Childhood & Early Life
James III was born to James II of Scotland and Mary of Guelders. The exact date and place of his birth is debatable. Some sources suggest he was born in May 1452, while others state his date of birth to be July 10 or 20, 1451. The place of his birth is believed to be either ‘St. Andrews Castle’ or ‘Stirling Castle.’ However, historian Norman Macdougall believes that James III was born in late May 1452 at ‘St. Andrews,’ Fife.
He succeeded his father, James II, on August 3, 1460, at the tender age of 8 or 9. He was crowned a week later at ‘Kelso Abbey’ in Roxburghshire.
Owing to him being a minor, he saw the kingdom being led by three different reigns. It was initially ruled by his mother, Mary of Guelders (1460–1463). She ensured the return of the burgh of Berwick to Scotland. Scotland was then ruled by James Kennedy, Bishop of St. Andrews and Gilbert, Lord Kennedy (1463–1466), finally giving way to Robert, Lord Boyd (1466–1469).
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While the Boyds ruled Scotland, they became hugely unpopular with James III. The conflict between James III and the Boyd family worsened after the marriage of Thomas Boyd, Lord Boyd’s son, to Princess Mary, James III’s sister. Robert, Lord Boyd and Thomas (along with Princess Mary) were out on a diplomatic tour when their rule was overthrown by James III. Mary's marriage was later declared void. In 1469, Sir Alexander Boyd’s family was executed by James III.
James III thus overthrew the Boyds in 1469 and started ruling as the king. However, due to the long period of his minority, he was unable to build a strong administration even after he became the sole ruler of Scotland.
In 1469, he got married to Margaret of Denmark, who was the daughter of Christian I of Denmark. A sum of 80,000 Guilders was agreed upon as a dowry amount, a part of which was paid immediately. The islands of Orkney and Shetland were mortgaged to Scotland as part of the rest of the dowry amount. The Danes could not pay James III the rest of the amount. Thus, in 1472, James III managed to permanently annex the islands to the crown. With this, Scotland perhaps made the greatest annexation under his reign.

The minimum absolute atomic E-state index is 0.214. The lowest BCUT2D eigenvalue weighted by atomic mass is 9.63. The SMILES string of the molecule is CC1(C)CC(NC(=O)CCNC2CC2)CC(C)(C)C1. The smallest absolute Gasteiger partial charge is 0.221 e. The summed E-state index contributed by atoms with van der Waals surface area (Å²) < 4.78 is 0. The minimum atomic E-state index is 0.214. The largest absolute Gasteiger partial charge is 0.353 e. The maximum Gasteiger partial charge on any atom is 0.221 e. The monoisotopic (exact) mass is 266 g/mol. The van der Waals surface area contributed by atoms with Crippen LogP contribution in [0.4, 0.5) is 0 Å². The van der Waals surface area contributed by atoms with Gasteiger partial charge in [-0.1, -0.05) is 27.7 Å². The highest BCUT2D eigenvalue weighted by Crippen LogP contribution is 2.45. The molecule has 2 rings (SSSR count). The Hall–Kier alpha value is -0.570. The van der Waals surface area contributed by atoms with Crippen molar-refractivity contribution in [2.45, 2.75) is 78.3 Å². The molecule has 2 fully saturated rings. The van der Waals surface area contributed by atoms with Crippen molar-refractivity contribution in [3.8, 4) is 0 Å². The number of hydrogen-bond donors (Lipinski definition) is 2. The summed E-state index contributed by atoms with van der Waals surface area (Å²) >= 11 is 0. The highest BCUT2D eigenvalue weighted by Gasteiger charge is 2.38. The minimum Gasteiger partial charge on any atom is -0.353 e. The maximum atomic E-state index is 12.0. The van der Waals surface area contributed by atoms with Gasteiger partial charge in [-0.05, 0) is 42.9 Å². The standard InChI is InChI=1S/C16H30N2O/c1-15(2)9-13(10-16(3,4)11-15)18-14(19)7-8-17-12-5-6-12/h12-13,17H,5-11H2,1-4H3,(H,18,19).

In spite of this, he became extremely unpopular due to his faulty policies. He planned to get his son married to the daughter of English king Edward IV, in order to improve Scotland’s relationship with England. However, he increased taxes to pay for the wedding at a time when the economy of the country was in trouble.
By the late 1470s, James III became highly unpopular, giving rise to revolts. His relationships with his brothers Alexander, Duke of Albany, and John, Earl of Mar soured. John died under suspicious circumstances in Edinburgh. Following this, James III exiled Alexander after charging him with treason.
His relations with England, too, were deteriorating. Around that time, Alexander re-appeared in Scotland, as part of the English force that was out to invade Scotland. Alexander, as an act of revenge, had struck a deal with the king of England. He believed he was the rightful heir to the throne and was back to take control of the kingdom.